On July 18, 2001, in the second case to be filed under the criminal provisions of the Digital Millennium Copyright Act of 1998 ("DMCA"), FBI agents arrested a Russian software programmer visiting the United States, for allegedly publishing a program that removes security features from Adobe eBook files.
In an effort to protect their software, digital content (such as music or books) and private information from piracy and unauthorized access, publishers are increasingly using encryption and other security features. Programmers all over the world try to find, and sometimes remove, such security features in software programs.
Criminal provisions of the DMCA that prohibit removing such security features from software may pose serious consequences for programmers in the United States, as well as foreign programmers visiting the United States. The DMCA makes it a federal felony to willfully circumvent encryption or other protective features limiting the copying of digital information for commercial advantage or financial gain (see a discussion of other aspects of the DMCA in our April 11, 2000 and March 13, 2001 Internet Alerts). The penalty for violating this provision of the DMCA is a maximum five-year prison sentence and $500,000 fine.
In the case involving Adobe eBook files, the programmer works for a Russian software company, which developed a product to modify the Adobe eBook format to enable installation of electronic books on more than one computer. The Russian company claims this modification is necessary to enable backups required by Russian law, to provide security that Adobe's format lacks, and generally to enable legitimate backup copies of electronic books. In contrast, Adobe claims that the removal of its copy protections is software piracy and allows unlimited (and unauthorized) copying of copyrighted electronic books, even if the intentions are harmless.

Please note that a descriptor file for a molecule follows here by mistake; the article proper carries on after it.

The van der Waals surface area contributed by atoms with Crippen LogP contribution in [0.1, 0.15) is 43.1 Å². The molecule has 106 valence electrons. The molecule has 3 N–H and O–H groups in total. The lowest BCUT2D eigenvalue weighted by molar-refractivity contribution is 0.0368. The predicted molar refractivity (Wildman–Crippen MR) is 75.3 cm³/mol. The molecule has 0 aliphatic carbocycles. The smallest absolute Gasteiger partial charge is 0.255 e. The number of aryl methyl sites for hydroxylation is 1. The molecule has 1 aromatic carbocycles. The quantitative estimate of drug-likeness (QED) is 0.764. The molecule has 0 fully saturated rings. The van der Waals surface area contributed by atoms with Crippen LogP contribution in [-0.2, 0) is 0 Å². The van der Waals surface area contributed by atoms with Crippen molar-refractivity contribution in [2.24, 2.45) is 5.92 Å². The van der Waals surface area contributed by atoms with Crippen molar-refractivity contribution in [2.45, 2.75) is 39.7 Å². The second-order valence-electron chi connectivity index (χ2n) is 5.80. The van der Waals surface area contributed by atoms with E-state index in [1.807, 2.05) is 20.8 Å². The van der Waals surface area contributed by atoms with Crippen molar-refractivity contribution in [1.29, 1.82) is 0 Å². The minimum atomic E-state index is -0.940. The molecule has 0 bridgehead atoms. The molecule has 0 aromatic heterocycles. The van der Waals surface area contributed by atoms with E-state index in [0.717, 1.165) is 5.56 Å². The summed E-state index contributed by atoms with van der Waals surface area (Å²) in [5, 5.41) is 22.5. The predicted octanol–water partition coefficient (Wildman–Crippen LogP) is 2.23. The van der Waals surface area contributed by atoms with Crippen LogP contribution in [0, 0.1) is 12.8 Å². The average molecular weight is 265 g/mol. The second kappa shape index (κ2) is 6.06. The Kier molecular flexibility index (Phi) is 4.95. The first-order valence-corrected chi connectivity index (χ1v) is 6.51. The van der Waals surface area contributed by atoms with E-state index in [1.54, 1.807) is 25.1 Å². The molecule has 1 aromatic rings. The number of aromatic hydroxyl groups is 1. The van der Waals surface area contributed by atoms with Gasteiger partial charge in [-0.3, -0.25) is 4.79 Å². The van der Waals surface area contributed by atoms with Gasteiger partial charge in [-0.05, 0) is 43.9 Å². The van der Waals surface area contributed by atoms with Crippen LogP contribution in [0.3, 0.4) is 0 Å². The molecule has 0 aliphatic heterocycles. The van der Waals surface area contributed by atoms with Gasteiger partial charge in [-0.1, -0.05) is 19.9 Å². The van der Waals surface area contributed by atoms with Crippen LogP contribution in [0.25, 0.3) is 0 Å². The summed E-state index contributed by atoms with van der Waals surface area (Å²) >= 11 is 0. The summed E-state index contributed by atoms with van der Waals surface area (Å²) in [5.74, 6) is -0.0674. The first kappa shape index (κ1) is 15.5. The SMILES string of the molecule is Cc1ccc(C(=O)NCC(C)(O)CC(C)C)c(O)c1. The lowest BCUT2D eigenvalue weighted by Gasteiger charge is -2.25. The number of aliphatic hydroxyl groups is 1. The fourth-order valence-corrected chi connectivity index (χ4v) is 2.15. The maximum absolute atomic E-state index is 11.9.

According to an FBI affidavit, the FBI began investigating this case only after a request by Adobe and a demonstration of the removal of the eBook's security features by the Russian software. Adobe requested a criminal prosecution because it thought it would be unsuccessful in a civil lawsuit. Because the company and the programmer reside in Russia, the FBI could not obtain jurisdiction over them. Only when the programmer arrived in the United States could the FBI take action.
The Electronic Frontier Foundation, a civil liberties group, is assembling a legal team for the programmer's defense, and some have called for a boycott of Adobe products. In response to the arrest, Alan Cox, a British programmer, resigned from the board of Usenix, a security-conference organizer, on grounds that it is unsafe for non-American software engineers to visit the United States. Because of these intense reactions, Adobe has recommended that the programmer be released, but the government may still choose to go forward with its prosecution.
The potential criminal prosecution of the programmer under the DMCA is significant for software publishers as well as for software engineers, both in the United States and abroad. Many software publishers believe that rogue programmers throughout the world subvert their efforts to protect their software and content. The criminal provisions of the DMCA may serve to deter programmers from modifying the security features of their products and to punish those that do so, especially if the government successfully prosecutes the programmer in the Adobe case. However, the DMCA may be unconstitutional: civil libertarians have questioned the constitutionality of the DMCA in restricting free speech, and a definitive judicial answer has yet to issue. This issue was highlighted in another case, Universal v. Reimerdes, in which a federal district court held that a "hacker" magazine's publication of software code designed to bypass certain protective features found in most DVD players constituted a violation of the DMCA. The case was recently argued on appeal before the U.S. Court of Appeals for the Second Circuit. In response to cases like these, U.S. Representative Rick Boucher has said that "there's a growing sense that the legislation is overly broad," and he plans to introduce a bill to legalize software, like the Russian software in the Adobe case, for traditional fair-use purposes.